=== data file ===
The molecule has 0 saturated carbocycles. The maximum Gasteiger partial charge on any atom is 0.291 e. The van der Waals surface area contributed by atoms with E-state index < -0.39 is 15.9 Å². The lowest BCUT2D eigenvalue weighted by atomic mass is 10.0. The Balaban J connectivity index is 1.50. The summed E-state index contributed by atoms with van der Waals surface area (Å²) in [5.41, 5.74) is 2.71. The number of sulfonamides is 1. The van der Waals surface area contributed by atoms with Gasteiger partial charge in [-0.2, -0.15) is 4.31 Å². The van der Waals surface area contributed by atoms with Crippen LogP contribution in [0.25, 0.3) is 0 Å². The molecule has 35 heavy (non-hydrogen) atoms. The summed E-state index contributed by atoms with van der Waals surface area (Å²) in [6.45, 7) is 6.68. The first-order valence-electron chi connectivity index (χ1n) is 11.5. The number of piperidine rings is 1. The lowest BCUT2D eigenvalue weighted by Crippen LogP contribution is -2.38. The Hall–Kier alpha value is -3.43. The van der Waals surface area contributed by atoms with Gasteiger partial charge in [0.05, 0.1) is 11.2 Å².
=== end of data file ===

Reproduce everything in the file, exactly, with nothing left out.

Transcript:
The molecule has 0 saturated carbocycles. The maximum Gasteiger partial charge on any atom is 0.291 e. The van der Waals surface area contributed by atoms with E-state index < -0.39 is 15.9 Å². The lowest BCUT2D eigenvalue weighted by atomic mass is 10.0. The Balaban J connectivity index is 1.50. The summed E-state index contributed by atoms with van der Waals surface area (Å²) in [5.41, 5.74) is 2.71. The number of sulfonamides is 1. The van der Waals surface area contributed by atoms with Gasteiger partial charge in [-0.2, -0.15) is 4.31 Å². The van der Waals surface area contributed by atoms with Crippen LogP contribution in [0.25, 0.3) is 0 Å². The molecule has 35 heavy (non-hydrogen) atoms. The summed E-state index contributed by atoms with van der Waals surface area (Å²) in [6.45, 7) is 6.68. The first-order valence-electron chi connectivity index (χ1n) is 11.5. The number of piperidine rings is 1. The lowest BCUT2D eigenvalue weighted by Crippen LogP contribution is -2.38. The Hall–Kier alpha value is -3.43. The van der Waals surface area contributed by atoms with Gasteiger partial charge in [0.05, 0.1) is 11.2 Å².